Shaping the Future of Connectivity in the Sky

Shaping the Future of Connectivity in the Sky

SES driving customized solutions to elevate the connected airline experience in the Americas and beyond. Sky high connectivity requires breakthroughs grounded in collaboration and innovation. SES is driving much of the new era of inflight entertainment and broadband with open architectures and open discussions.

“SES has been extraordinarily successful in enabling airlines across North America to lead the way to a new generation of connected passengers and crew worldwide. The Americas has served as a launching pad into other aero markets around the globe,” noted Elias Zaccack, SVP of the Americas and head of SES’s mobility solutions centre. Based on much of the work SES had done to connect airlines and passengers traveling through the Americas, SES is now poised to help usher in a new age of inflight connectivity in other parts of the world.

“The reliability and adaptability of our global fleet and the expertise across our mobility team are playing vital roles in shaping the future of connectivity in the sky,” Zaccack noted.

Already a leading provider of satellite capacity to the world’s top inflight connectivity service providers (Panasonic Avionics, GEE, Gogo), SES is investing billions in a robust multi-band, multi-orbit fleet of nearly 70 satellites that is accelerating delivery of the next generation of inflight entertainment and connectivity (IFEC).

SES has a global fleet of 50+ geostationary (GEO) satellites offering a mix of C-, Ku- and Ka-band coverage. The world’s leading satellite operator has three advanced Ku-band HTS satellites (SES-14, SES-15, SES-12) nearing completion and launch. SES’s growing O3b Networks Medium Earth Orbit (MEO) fleet, currently featuring 12 Ka-band high throughput, low latency satellites, could soon play a transformational role in the connected aviation world much like it has for cruise ships.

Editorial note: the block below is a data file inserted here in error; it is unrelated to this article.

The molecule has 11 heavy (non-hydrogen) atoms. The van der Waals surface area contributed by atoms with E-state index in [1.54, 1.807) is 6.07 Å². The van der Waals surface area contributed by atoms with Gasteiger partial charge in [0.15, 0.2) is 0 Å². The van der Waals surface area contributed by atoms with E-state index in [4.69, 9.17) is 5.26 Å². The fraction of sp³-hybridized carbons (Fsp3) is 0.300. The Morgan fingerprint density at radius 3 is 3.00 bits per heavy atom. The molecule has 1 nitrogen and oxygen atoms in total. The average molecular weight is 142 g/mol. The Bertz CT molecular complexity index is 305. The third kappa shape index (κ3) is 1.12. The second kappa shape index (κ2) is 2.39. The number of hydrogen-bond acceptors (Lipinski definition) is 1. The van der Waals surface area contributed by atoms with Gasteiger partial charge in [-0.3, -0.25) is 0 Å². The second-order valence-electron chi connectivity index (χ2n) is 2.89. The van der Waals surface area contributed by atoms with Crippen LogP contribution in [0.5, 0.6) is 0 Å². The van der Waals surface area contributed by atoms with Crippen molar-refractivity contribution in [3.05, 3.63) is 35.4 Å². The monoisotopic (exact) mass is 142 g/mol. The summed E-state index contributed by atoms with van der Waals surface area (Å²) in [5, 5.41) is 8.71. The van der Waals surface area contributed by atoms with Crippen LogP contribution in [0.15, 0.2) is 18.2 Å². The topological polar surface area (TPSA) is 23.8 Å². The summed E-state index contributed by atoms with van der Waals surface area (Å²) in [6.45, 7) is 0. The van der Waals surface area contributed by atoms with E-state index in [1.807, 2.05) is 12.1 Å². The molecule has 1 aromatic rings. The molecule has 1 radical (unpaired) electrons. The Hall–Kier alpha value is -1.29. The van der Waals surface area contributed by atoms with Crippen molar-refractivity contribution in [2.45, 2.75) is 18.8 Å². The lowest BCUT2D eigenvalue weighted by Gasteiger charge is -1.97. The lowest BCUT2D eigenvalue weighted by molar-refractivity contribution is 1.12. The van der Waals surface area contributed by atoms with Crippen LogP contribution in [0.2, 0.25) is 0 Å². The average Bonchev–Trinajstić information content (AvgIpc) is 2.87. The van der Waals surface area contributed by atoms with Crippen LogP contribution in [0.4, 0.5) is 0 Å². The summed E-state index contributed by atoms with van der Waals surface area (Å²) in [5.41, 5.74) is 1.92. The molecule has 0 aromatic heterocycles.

The newly announced SES-17 procurement and collaboration with Thales, a fourth major inflight connectivity provider, demonstrates how SES has introduced a new cutting-edge business model aimed at building satellites tailored purely to aero and mobility. Thales is the manufacturer of SES-17 as well as the anchor customer aboard SES’s first HTS Ka-band GEO satellite, which will deliver high throughput connectivity on flights across the Americas and Atlantic Ocean region.

The SES-Thales IFEC agreement represents a new approach where the two innovators are co-developing a customized service built on configured ground networks and dedicated satellite coverage over critical air travel routes throughout the Americas, according to Zaccack. “SES and Thales are actually at the planning and development table together, designing an open architecture, future-proof connectivity solution capable of scaling to meet evolving airline and passenger IFEC demands for years to come,” Zaccack explained. “This is the future of mobility.”

The SES-Thales approach is a model of collaboration for service providers and airlines serving other regions, such as Asia, Europe and the Middle East, where inflight connectivity is on the verge of taking off. It’s a stark contrast to the approach of other satellite operators, Zaccack points out, who are forcing airlines onto proprietary systems delivering shared bandwidth to airlines and their passengers. Zaccack noted, “The airlines and IFEC providers are increasingly demanding flexibility in their satellite connectivity solutions, allowing them to easily adapt to market shifts and demands and create new revenue opportunities along the way. SES is enabling connected passenger lifestyles to flourish in flight.”